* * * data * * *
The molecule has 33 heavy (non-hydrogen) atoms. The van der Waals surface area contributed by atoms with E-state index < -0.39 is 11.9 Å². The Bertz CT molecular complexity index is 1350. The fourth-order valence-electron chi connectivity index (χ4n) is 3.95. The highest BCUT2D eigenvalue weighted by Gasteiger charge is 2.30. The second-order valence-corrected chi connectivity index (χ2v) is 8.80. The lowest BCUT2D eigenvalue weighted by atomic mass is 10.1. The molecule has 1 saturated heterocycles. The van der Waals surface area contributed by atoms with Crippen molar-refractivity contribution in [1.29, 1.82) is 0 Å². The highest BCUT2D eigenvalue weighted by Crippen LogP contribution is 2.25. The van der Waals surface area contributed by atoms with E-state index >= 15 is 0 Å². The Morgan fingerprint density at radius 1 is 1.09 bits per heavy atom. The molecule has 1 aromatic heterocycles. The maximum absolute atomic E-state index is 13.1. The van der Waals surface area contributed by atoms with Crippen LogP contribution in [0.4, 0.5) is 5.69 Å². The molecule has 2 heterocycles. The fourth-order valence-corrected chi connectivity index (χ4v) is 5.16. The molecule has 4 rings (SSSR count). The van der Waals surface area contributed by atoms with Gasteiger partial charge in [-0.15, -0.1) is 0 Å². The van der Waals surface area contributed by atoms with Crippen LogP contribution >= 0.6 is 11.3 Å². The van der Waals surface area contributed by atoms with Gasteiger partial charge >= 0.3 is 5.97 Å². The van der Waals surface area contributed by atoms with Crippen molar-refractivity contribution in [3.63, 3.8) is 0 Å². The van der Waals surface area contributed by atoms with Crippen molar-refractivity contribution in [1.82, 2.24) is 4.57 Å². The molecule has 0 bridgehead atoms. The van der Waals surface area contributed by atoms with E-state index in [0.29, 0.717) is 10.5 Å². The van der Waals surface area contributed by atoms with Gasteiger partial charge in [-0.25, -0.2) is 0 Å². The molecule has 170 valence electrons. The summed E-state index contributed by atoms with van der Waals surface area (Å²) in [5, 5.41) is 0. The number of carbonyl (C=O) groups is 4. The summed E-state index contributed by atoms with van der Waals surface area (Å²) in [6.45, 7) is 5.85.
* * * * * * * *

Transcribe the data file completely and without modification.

The molecule has 33 heavy (non-hydrogen) atoms. The van der Waals surface area contributed by atoms with E-state index < -0.39 is 11.9 Å². The Bertz CT molecular complexity index is 1350. The fourth-order valence-electron chi connectivity index (χ4n) is 3.95. The highest BCUT2D eigenvalue weighted by Gasteiger charge is 2.30. The second-order valence-corrected chi connectivity index (χ2v) is 8.80. The lowest BCUT2D eigenvalue weighted by atomic mass is 10.1. The molecule has 1 saturated heterocycles. The van der Waals surface area contributed by atoms with Crippen molar-refractivity contribution in [1.29, 1.82) is 0 Å². The highest BCUT2D eigenvalue weighted by Crippen LogP contribution is 2.25. The van der Waals surface area contributed by atoms with E-state index >= 15 is 0 Å². The Morgan fingerprint density at radius 1 is 1.09 bits per heavy atom. The molecule has 1 aromatic heterocycles. The maximum absolute atomic E-state index is 13.1. The van der Waals surface area contributed by atoms with Crippen LogP contribution in [0.4, 0.5) is 5.69 Å². The molecule has 2 heterocycles. The fourth-order valence-corrected chi connectivity index (χ4v) is 5.16. The molecule has 4 rings (SSSR count). The van der Waals surface area contributed by atoms with Gasteiger partial charge in [-0.15, -0.1) is 0 Å². The van der Waals surface area contributed by atoms with Crippen LogP contribution >= 0.6 is 11.3 Å². The van der Waals surface area contributed by atoms with Gasteiger partial charge >= 0.3 is 5.97 Å². The van der Waals surface area contributed by atoms with Crippen molar-refractivity contribution in [3.63, 3.8) is 0 Å². The van der Waals surface area contributed by atoms with Crippen molar-refractivity contribution in [1.82, 2.24) is 4.57 Å². The molecule has 0 bridgehead atoms. The van der Waals surface area contributed by atoms with E-state index in [0.29, 0.717) is 10.5 Å². The van der Waals surface area contributed by atoms with Gasteiger partial charge in [-0.25, -0.2) is 0 Å². The molecule has 170 valence electrons. The summed E-state index contributed by atoms with van der Waals surface area (Å²) in [5, 5.41) is 0. The number of carbonyl (C=O) groups is 4. The summed E-state index contributed by atoms with van der Waals surface area (Å²) in [6.45, 7) is 5.85.